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Saturday, Dec 14, 2019

CJI Ranjan Gogoi thanks media for maturity in ‘trying times’

The outgoing CJI had come under attack after he faced sexual harassment charges from a woman employee of the top court. The complainant worked with the CJI at his residential office.

india Updated: Nov 16, 2019 00:56 IST
HT Correspondent
HT Correspondent
Hindustan Times, New Delhi
Outgoing Chief Justice of India Justice Ranjan Gogoi during his farewell function at the Supreme Court in New Delhi, Friday.
Outgoing Chief Justice of India Justice Ranjan Gogoi during his farewell function at the Supreme Court in New Delhi, Friday.(PTI)
         

Chief Justice of India Ranjan Gogoi on Friday thanked the media for “displaying maturity” in their reporting when he went through “trying times.” It was CJI Gogoi’s last working day in court as he retires on November 17, which is a Sunday.

The outgoing CJI had come under attack after he faced sexual harassment charges from a woman employee of the top court. The complainant worked with the CJI at his residential office.

“Even during trying times, most members of the press displayed maturity, character. Media exercised exceptional discretion to prevent canards, falsehoods from clogging news space. At trying times, the stellar role of journalists as defenders of truth and democratic ideals came to the fore,” CJI Gogoi said in a statement.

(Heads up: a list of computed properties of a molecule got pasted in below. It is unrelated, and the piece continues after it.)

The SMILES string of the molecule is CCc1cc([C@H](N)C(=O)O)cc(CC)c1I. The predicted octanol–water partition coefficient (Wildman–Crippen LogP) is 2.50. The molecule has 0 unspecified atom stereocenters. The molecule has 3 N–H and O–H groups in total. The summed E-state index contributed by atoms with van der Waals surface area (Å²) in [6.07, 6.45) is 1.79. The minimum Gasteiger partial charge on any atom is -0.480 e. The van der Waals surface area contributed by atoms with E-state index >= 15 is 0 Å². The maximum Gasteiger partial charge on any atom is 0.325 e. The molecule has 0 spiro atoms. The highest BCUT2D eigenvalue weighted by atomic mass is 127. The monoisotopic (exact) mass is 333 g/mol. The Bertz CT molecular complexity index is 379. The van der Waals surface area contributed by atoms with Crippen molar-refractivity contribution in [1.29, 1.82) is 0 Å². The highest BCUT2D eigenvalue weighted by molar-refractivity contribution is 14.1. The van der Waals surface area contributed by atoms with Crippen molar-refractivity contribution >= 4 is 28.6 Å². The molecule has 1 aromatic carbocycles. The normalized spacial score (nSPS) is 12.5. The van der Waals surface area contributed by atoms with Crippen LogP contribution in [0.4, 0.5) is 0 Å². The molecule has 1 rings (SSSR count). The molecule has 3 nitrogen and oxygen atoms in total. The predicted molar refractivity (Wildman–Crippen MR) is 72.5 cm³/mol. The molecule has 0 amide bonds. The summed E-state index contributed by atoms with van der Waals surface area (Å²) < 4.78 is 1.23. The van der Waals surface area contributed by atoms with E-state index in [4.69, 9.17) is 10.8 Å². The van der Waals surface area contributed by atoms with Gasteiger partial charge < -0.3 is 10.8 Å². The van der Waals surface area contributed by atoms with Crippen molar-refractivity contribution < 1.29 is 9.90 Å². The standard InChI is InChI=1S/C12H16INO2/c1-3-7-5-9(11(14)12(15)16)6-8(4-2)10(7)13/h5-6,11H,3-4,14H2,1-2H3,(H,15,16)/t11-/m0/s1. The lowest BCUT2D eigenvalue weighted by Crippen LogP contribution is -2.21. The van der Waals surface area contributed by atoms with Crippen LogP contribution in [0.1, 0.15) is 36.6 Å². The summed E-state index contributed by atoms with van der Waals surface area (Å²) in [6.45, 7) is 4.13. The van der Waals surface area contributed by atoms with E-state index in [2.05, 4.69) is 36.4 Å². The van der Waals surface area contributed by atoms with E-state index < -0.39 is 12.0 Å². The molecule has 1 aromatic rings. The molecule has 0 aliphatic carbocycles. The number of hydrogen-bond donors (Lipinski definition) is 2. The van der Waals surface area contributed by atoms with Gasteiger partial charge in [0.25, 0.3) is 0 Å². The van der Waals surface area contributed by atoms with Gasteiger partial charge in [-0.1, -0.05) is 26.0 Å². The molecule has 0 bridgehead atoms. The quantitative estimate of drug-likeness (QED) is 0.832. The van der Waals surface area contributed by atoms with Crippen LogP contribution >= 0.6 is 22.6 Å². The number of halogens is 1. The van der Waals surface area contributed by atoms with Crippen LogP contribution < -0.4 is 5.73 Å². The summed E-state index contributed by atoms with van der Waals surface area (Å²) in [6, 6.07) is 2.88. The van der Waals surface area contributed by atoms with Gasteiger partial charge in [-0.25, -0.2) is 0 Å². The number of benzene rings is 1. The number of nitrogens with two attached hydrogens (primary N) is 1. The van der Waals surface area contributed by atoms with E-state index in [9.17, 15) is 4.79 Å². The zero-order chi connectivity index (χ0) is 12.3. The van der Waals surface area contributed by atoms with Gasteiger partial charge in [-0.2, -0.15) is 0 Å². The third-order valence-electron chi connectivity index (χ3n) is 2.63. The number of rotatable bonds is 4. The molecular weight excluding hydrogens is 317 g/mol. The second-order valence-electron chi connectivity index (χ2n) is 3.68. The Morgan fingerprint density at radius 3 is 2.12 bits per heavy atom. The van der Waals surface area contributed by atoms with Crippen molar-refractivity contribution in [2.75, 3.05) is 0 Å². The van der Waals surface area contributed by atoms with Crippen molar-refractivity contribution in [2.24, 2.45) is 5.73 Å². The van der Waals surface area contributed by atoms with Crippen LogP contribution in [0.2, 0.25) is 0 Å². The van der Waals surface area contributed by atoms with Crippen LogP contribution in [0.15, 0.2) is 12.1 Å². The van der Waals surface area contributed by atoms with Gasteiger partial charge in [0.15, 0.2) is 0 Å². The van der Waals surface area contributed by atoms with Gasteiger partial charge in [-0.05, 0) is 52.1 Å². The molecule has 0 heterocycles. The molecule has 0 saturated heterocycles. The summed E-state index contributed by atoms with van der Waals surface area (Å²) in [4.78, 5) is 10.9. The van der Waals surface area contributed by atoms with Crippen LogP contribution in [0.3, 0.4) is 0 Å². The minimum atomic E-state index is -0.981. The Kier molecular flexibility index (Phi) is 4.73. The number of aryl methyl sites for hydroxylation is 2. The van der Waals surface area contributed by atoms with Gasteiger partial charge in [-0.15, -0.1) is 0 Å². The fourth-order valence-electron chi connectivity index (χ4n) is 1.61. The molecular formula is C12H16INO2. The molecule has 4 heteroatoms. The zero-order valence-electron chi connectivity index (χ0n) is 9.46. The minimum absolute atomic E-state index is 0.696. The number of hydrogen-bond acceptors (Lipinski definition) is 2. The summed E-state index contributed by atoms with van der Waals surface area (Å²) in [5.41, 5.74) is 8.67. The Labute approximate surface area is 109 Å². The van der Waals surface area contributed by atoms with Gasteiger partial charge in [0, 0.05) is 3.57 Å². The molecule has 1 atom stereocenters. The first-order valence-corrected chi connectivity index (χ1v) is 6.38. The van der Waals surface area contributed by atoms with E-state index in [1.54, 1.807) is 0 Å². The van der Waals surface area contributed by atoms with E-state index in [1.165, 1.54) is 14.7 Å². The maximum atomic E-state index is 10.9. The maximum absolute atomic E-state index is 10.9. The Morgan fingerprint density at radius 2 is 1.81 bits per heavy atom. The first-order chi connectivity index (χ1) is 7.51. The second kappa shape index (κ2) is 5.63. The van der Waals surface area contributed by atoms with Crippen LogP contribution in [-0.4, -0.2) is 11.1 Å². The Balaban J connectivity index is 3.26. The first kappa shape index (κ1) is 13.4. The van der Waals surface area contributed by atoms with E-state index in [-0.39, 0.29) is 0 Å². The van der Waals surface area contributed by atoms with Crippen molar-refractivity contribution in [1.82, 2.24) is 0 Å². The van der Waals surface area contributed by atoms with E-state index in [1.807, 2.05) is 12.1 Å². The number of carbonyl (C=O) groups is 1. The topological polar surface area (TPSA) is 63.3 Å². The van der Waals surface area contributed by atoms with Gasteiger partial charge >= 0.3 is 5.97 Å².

CJI Gogoi issued his statement because he was not keen to interact with the media. Issued in response to the requests his office received for one-on-one interviews from several journalists, CJI Gogoi’s note read: “The bench requires judges to maintain silence while exercising their freedom.”

Justice Gogoi was part of the January 12, 2018 press conference held by four senior-most judges against the then CJI Dipak Misra’s style of functioning. Maintaining that judiciary and judges were not required to reach out to the citizenry through the press, justice Gogoi said outreach to media should be in an extraordinary situation.

He said the judiciary’s strength lay in public confidence and trust, earned through work as judges and not good press.

“Judges do speak out of functional necessity; bitter truths must remain in memory... Idea of courting the press never endeared itself as a choice in the interest of my institution,” read the note.

“I have always soldiered to strengthen our institutional values, and as a part of such discourse, I would not be able to meet your request for a one-on-one meet,” the CJI said.

He, however, said, “Good press is also a parameter known to be indicative of our institutional health.”

He said once into retirement, he looked forward to meeting the media to talk about things of “mutual interest.”